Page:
Until recent times in the history of medicine, nurses were often looked down upon and seen as those who merely cleaned up after troublesome patients. However, In the year of 1845, the Ottoman Empire and the Turks were fighting against each other in the Crimean along with France and England, making death and injury inevitable. It was then that a new face emerged to change the way patients were cared for in hospitals. Florence Nightingale, was asked to serve as a nurse in Constantinople, arriving in 1845. Her work was mostly in the Barrack Hospital in Scutari and her arrival brought her resentment from doctors due to their ideology that they were far superior. Nightingale’s presence in the Barrack Hospital led her to observe consistent flaws in the hospital, and she spent spent her time detailing her ideas that she believed could improve the life for patients in the Barrack Hospital and hopefully lead to changes in other medical areas as well. Her nursing career was not restricted to her days in Scutari, as she continued to document her advice to others working to improve the lives inside hospitals. Florence Nightingale influenced the way patients are cared for in modern times, through the improvement of hospital conditions, introducing statistical forms to keep track of progress, and making nursing a valued component of health care.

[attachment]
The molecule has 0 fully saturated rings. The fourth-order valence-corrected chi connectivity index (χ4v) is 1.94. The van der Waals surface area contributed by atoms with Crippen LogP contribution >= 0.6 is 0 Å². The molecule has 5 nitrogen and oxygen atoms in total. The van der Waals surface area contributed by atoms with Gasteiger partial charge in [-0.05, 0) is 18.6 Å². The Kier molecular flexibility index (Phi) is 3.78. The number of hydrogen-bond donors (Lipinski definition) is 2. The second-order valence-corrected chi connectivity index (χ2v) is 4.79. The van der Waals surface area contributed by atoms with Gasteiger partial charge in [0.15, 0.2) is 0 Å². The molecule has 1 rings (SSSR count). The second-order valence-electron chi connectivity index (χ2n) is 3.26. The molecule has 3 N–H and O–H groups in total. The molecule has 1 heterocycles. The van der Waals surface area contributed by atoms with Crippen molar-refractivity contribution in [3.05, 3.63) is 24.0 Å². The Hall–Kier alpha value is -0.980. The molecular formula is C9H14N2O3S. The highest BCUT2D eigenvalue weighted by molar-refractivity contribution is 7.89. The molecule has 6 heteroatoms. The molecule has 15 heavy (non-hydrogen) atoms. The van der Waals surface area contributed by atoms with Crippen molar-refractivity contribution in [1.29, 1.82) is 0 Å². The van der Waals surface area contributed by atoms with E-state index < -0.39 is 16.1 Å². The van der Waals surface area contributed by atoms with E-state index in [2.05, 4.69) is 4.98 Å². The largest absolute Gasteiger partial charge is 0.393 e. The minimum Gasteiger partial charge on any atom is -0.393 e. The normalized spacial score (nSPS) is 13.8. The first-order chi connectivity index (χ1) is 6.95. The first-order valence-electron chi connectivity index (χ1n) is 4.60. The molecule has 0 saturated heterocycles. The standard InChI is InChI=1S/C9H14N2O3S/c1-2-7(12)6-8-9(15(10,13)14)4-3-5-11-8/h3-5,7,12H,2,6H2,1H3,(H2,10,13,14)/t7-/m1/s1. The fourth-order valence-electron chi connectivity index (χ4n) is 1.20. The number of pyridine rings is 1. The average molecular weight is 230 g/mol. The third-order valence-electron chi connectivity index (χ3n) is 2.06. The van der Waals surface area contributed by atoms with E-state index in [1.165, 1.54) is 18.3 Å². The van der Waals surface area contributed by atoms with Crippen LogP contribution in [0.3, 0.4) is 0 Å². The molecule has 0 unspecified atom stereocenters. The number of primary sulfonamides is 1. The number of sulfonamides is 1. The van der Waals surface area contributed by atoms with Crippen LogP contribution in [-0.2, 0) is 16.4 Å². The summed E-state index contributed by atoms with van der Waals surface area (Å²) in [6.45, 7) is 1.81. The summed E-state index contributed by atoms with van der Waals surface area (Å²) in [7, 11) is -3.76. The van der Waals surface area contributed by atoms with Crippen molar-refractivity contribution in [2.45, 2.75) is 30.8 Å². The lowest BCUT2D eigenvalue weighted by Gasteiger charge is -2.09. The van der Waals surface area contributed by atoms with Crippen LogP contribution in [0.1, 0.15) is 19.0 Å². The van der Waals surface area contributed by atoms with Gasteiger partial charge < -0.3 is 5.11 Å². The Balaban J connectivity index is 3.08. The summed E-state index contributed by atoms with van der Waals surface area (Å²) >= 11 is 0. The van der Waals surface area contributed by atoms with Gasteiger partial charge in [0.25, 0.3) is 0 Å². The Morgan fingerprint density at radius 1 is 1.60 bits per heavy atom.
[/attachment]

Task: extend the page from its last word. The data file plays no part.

Nightingale revealed that the conditions inside hospitals being intolerable and unsanitary were detrimental to patients’ health, which signaled the need for reforms. Despite the fact that patients could stay warm if given the right bedding and clothes, it was common for windows in rooms where patients were to be permanently shut, so that no cold air from outside would enter. Nightingale recalls that this was the case with a medical officer that she once knew and explains “To attempt to keep a ward warm at the expense of making the sick repeatedly breathe their own hot, humid, putrescine atmosphere is certain to delay recovery or to destroy life” (Nightingale 6). Even if a patient were suffering from just an injury, the contaminated room is enough for the patient to get an illness which would extend their time in the hospital. The fact that doctors were inhibiting their patients from leaving the hospital even though they must have known that the air in the rooms was filthy, signals that hospitals did not have the right equipment that would allow them to keep patients warm. Given the sufficient and correct equipment such as more blankets, beds, and clothes, doctors and nurses would have been able to let their patients spend time in rooms with open windows. Nightingale also witnessed that there was little variety amongst the foods served to patients. She noted how doctors and nurses did not emphasize the value proper nutrition had on making sure that patients successfully recovered (Nightingale). A change in the types of foods served, is especially crucial for patients who were unable to take in any of the food that was provided, because before, they would have died from starvation. By hiring cooks who were experienced in preparing foods for the sick, the death rate would decrease. Nightingale also made sure to expose how much of the water patients drank was contaminated. She specifically cited the Barrack Hospital which was “built on top of a sewer”, resulting in patients contracting cholera (Bostridge). Patients inside the Barrack Hospital were at a disadvantage because if they refrained from drinking any water, they would die from dehydration, or they would become too sick to function from the fatal cholera. Nightingale was clearly able to see that clean air and water, as well as the right dietetics could allow the hospital to flourish because “Her reforms and the acquisition of better medical equipment caused the mortality rate to fall from 60 per-cent at her arrival to 43 percent in February 1855 and then to 2.2 percent by May” (Florence Nightingale). It only took three months for the death rate to decrease by almost 41 percent showcasing that majority of the death could have been avoided if hospitals had better treatment for patients. It helps prove that hospitals were providing better quality of care for their patients once they had implemented sanitary and equipment reforms into their system.